Woman’s Family Values and Passion for Giving Back Benefits Pittsburgh’s Community
Born and raised in Pennsylvania, Kim Fleming took a small jump to Illinois to attend Northwestern University for physical therapy. After changing her major to economics with a specialty in finance and meeting her husband, Curt, at school, the two then took a big jump to San Francisco, California. They happily lived there for six years , working and pursuing additional education. After considering long-term plans including where they would want to raise their family, the couple moved back to Pennsylvania to fulfill Kim’s interests in working for the family business. In 1987, the couple made the big move to Pittsburgh, the city they are proud to call home. Their two sons are now grown – one is working as the 4th generation at the family business with Kim, and the other is studying economics at Allegheny College.
Kim and Curt love the Pittsburgh community, and Kim feels blessed for the life she lives and for the opportunity she had to work in the family business with her father, a man she says was a great mentor, leader and a memorable man. Highly respected and great with people, her father is credited with teaching Kim the importance of making and keeping relationships and working in the community. Kim’s mother is still very active in the community and sets an example of philanthropy for the family.
Believing her sense of community came from her tight-knit family, Kim feels blessed to have been able to know and love all four of her grandparents, all of whom taught her incredibly important life lessons. Two of her grandparents were open, warm and friendly to strangers and friends alike, while her other two grandparents were quieter and taught her many lessons about values and life in general. She was taught that life is about relationships and community. These values and morals pushed her to give back in unimaginable ways. In 2003, Kim went on a mission trip to Malawi, bringing food and medical supplies to a community greatly in need. “At the time, it was the second poorest country in the world,” she explained, “and people who had absolutely nothing were so welcoming and appreciative. It really makes you grateful for what you have.”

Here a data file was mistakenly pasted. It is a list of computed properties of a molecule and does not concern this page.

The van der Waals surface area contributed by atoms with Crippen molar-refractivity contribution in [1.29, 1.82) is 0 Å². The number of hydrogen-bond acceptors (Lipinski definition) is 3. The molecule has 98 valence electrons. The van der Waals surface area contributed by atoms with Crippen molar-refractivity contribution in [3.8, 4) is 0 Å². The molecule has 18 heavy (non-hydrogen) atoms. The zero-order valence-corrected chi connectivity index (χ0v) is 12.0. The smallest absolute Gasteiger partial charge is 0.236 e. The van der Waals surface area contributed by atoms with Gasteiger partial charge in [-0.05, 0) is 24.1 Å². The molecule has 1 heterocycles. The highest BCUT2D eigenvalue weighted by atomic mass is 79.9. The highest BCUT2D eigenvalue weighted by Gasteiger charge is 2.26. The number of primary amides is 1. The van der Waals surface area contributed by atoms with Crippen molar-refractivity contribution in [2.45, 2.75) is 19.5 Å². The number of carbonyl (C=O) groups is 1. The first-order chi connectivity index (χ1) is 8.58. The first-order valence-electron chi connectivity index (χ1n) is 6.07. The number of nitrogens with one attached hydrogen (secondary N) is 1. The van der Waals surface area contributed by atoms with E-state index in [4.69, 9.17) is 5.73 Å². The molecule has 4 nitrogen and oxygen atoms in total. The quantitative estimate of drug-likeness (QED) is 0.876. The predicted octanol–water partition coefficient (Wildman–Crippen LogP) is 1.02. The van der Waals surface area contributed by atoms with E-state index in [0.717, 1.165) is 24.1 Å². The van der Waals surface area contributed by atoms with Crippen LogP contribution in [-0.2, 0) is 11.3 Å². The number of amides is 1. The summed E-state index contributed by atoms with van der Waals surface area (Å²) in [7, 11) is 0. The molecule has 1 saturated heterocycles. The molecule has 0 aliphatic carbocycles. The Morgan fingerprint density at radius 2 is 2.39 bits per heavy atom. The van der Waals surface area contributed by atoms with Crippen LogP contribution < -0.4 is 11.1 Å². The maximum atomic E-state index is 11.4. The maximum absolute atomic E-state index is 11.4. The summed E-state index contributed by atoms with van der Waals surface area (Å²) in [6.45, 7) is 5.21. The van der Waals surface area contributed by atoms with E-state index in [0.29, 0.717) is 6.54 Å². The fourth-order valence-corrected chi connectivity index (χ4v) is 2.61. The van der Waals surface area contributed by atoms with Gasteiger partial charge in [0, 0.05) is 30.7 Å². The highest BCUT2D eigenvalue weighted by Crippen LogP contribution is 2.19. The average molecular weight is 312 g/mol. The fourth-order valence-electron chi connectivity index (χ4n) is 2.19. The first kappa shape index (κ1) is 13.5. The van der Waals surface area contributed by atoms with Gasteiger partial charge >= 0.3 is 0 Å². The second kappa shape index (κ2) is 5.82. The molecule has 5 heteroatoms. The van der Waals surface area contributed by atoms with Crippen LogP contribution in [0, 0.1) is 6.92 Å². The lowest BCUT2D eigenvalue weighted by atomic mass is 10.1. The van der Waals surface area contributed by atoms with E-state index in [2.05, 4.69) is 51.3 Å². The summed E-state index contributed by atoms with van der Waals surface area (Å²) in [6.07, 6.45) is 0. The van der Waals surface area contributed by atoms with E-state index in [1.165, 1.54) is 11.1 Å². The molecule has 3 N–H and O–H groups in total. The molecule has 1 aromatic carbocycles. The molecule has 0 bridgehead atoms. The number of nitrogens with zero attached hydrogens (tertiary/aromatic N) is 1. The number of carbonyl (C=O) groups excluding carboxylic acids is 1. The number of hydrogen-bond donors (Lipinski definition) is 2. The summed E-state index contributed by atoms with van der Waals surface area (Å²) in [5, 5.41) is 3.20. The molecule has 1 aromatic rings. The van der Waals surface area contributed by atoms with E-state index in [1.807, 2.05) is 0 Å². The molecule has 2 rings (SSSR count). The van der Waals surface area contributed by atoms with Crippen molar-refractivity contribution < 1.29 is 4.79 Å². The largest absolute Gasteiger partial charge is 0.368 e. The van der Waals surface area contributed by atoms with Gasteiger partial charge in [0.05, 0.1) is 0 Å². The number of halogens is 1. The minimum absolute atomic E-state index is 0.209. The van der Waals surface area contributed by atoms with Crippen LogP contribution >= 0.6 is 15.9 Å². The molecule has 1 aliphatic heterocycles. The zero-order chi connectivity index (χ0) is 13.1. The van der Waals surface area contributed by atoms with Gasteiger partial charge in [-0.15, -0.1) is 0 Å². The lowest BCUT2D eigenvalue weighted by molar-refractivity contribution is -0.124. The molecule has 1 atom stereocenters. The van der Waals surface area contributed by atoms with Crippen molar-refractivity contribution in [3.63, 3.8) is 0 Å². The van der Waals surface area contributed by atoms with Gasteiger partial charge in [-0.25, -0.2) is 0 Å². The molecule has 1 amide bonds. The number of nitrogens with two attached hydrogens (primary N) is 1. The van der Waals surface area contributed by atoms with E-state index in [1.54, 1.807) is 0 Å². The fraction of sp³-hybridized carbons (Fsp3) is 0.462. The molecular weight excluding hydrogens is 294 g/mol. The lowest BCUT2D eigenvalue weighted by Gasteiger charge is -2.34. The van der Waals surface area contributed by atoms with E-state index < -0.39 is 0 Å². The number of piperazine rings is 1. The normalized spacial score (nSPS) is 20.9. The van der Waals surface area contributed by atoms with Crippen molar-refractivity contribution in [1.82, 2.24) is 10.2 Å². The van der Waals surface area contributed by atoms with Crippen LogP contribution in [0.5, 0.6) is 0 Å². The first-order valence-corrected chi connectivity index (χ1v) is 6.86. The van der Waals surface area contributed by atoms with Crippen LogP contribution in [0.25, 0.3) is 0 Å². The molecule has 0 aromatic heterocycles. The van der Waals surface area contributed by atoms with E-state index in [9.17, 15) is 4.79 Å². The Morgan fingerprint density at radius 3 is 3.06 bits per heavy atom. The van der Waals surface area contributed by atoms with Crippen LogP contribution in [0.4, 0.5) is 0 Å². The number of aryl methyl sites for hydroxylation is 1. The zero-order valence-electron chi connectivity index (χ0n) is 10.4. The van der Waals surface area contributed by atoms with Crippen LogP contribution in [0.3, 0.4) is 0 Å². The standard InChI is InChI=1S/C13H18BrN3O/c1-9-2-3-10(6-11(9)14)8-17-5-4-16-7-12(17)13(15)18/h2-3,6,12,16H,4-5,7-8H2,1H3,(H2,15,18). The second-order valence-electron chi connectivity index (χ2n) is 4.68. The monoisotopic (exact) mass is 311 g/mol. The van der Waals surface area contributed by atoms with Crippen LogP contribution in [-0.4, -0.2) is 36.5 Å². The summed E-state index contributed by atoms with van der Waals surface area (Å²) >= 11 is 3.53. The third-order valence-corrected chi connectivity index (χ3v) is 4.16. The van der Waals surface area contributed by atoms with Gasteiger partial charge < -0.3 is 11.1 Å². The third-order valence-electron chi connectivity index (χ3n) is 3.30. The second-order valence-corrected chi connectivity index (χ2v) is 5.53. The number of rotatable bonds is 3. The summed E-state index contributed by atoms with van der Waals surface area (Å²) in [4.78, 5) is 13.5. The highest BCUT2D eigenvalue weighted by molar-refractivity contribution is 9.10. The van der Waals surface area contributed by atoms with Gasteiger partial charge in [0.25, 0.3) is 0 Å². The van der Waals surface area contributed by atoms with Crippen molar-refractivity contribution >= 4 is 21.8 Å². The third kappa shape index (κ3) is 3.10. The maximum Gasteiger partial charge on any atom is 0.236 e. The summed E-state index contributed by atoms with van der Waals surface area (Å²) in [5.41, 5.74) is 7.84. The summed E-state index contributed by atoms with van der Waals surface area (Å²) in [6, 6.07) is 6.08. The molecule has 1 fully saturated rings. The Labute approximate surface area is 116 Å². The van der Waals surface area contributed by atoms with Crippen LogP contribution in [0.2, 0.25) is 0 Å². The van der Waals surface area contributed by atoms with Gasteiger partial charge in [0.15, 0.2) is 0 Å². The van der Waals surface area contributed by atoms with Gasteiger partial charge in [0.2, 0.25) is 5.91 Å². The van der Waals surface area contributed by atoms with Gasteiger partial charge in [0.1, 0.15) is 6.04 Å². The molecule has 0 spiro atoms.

This experience was one that Kim found life-changing, and she has since gone on several more mission trips. She is passionate about the meaningful experiences of giving back. “I consistently come away from these trips having received much more than I gave,” she explains, believing that volunteering can feed you in ways almost nothing else can. “Once you have experienced helping others, you then feel a need for it,” she says humbly.
Looking for ways Hefren-Tillotson could get more involved in Pittsburgh, they began the annual Hefren-Tillotson volunteer day at the Greater Pittsburgh Community Food Bank. While joining the United Way for a hands-on Day of Caring at Gwen’s Girls, they also formed relationships with the agency and United Way in ways that have become very important. While attending a Hefren-Tillotson United Way campaign event, Kim had reached a point in her career that felt like she could give at a leadership level. Shortly after stepping up to a leadership position, she met a man at a leadership charity event who shook her hand and said, “I am so glad to meet you, you are really going to make a difference.” This interaction is something that stuck with Kim, and a year later, she decided to find the man and give him a phone call. After a brief conversation, the two met for breakfast, and the man whom Kim describes as a “great giver to the community” shared his experience, explaining how the United Way makes an impact on the community. “After that, I decided to step up to Tocqueville,” Kim continued, “you need to give to things that are meaningful to you but also give to others. He inspired me to step up to that level.” Kim is excited by the incredible, passionate leaders she has met through the Tocqueville Society and the Women’s Leadership Council and is energized in seeing philanthropy grow and impact our community.
When asked what she would say to someone who is considering joining the Tocqueville Society, Kim has a simple three-word message: Just do it. Being a big believer in giving back and being grateful for what you have, Kim emphasizes the huge difference that donations make in both the community and in the donor personally. Believing the community needs to be aware of just how many people are in need, she knows that sharing what we have with others and watching them benefit is a life changing experience. “In my field, I’ve been able to see people who are able to give, witness their transformation, and watch them see the difference that they can make,” Kim relays, concluding her thought by explaining that “There is so much in the world to give thanks for, we can really make a difference in people’s lives. We want to give while we are still here to see the benefits.”
Impressed by the United Way’s ability to focus on the most important issues, Kim urges readers to get involved. Recalling her fondest memories, Kim explains that her favorite events are the United Way campaign activities because of the creativity and energy fueled by the strong common goal of a good cause. “I would encourage emerging leaders to give more than you think you can. It’s amazing how it comes back to you.” Kim ends her interview with some easy advice: “It doesn’t really matter how much you give, just give something, and get involved.”